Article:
Lien and Ko agree on televised debate

Sanlih E-TV to host event late October or early November

TAIPEI (Taiwan News) – The campaigns of Kuomintang Taipei City mayoral candidate Sean Lien and is opposition rival Ko Wen-je on Tuesday agreed to a live televised debate most likely to be broadcast in late October or early November.
Ko made the proposal for a debate about policies during his visit to the United States last week. The Lien campaign originally said that the KMT national headquarters were handling the scheduling of debates on a nationwide basis.
Lien campaign chief Alex Tsai reportedly signed an agreement with Sanlih E-Television to host the debate, which could be organized either at the end of this month or in early October, depending on the Ko camp’s preference. Later Tuesday, the Ko campaign also showed a letter agreeing to the Sanlih proposal. Elections for mayors, county magistrates, councilors and neighborhood wardens will be held nationwide on November 29.
A spokeswoman for the Lien campaign said that the candidate had hoped right from the start that there would be a fair and public platform where it would be possible to tell voters in the capital about his ideas for their city.
There was a possibility there would be more debates because several TV stations and media companies had field proposals for public discussions, the spokesperson said.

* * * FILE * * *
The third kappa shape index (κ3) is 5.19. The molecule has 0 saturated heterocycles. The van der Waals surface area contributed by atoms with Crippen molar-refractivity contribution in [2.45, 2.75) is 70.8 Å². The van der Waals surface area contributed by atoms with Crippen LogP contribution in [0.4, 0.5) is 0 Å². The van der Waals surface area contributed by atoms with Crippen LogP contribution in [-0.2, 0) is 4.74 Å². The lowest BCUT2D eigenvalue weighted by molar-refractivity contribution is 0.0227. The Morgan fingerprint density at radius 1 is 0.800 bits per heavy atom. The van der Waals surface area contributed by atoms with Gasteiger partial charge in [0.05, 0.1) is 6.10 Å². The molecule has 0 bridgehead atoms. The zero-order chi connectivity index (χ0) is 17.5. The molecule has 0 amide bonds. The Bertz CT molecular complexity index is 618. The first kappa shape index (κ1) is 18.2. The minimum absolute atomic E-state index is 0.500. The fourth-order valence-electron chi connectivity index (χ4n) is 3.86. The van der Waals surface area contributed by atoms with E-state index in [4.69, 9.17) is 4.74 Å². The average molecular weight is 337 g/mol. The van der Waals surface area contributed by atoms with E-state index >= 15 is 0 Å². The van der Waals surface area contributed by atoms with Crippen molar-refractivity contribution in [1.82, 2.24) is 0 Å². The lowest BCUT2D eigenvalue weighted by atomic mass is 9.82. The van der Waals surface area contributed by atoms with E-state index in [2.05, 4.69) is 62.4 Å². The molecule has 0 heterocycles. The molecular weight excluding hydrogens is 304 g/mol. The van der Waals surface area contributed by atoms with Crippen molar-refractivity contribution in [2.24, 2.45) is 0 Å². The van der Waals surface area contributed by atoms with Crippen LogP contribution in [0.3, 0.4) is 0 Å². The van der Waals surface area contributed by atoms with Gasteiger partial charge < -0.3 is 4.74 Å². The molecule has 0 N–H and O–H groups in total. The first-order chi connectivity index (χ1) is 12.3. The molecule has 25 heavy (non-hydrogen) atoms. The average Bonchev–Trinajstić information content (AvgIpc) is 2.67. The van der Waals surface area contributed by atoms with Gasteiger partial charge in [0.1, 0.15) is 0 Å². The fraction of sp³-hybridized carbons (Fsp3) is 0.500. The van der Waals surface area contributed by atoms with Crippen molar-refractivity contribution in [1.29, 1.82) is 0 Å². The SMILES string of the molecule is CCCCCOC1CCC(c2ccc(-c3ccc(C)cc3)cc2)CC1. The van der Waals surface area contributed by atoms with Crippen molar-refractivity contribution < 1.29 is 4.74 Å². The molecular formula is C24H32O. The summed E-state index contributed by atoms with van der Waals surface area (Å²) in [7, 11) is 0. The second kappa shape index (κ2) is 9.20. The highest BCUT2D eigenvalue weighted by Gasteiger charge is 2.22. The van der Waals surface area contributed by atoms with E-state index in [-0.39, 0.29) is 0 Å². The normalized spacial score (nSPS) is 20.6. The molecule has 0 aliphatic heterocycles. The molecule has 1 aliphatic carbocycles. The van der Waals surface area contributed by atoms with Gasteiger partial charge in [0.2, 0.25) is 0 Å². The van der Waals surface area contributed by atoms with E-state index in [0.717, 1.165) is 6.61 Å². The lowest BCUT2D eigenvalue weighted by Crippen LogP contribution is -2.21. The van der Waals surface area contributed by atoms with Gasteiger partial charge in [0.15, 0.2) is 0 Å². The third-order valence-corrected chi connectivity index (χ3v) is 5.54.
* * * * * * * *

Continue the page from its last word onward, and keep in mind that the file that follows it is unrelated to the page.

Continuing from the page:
Ko said he was convinced his content would win the debate, though he still needed to work on his presentation style. He reportedly said he had no special preference for a time or place for the verbal confrontation. Three to four debates would be possible, the opposition candidate said, adding the details were being worked out by his campaign manager, former New Party lawmaker Yao Li-ming.
Ko has been leading most opinion polls over the past few months despite allegations of corruption from the KMT. The ruling party accused him of having set up a questionable bank account, known as MG149, at the National Taipei University Hospital, where he spent most of his career as a surgeon.
His call for a debate about policies was partly a bid to bring the election campaign back on track and divert it from the negative campaigning of the past few weeks. Ko has said the account served to fund young researchers and physicians, not to launder questionable money or to pocket illegal donations.
The latest opinion poll, published by Taiwan Indicators Survey Research Tuesday, gave the opposition candidate the highest possible score of 63 percent against 32.7 percent for Lien. Asked for their support, 24.4 percent of respondents said they chose the KMT candidate, 33.8 percent picked Ko, 3.2 percent preferred independent Neil Peng, and fewer than 1 percent each went for four other registered candidates.
TISR said it interviewed 950 voters in Taipei City on September 30 and October 1 for a margin of error of 3.2 percent.
Ko on Tuesday also criticized apparently different comments from the Examination Yuan and from Taipei City Mayor Hau Lung-bin about whether or not his wife was allowed to campaign for him.
Ko’s wife, Peggy Chen, often accompanied him during tours of markets and campaigned on his behalf when he visited the US and Japan during the past month. The Examination Yuan reportedly warned Chen that she could not do so as she works at a government hospital. On the other hand, Hau apparently did not mind, leading Ko to wonder which side he should believe.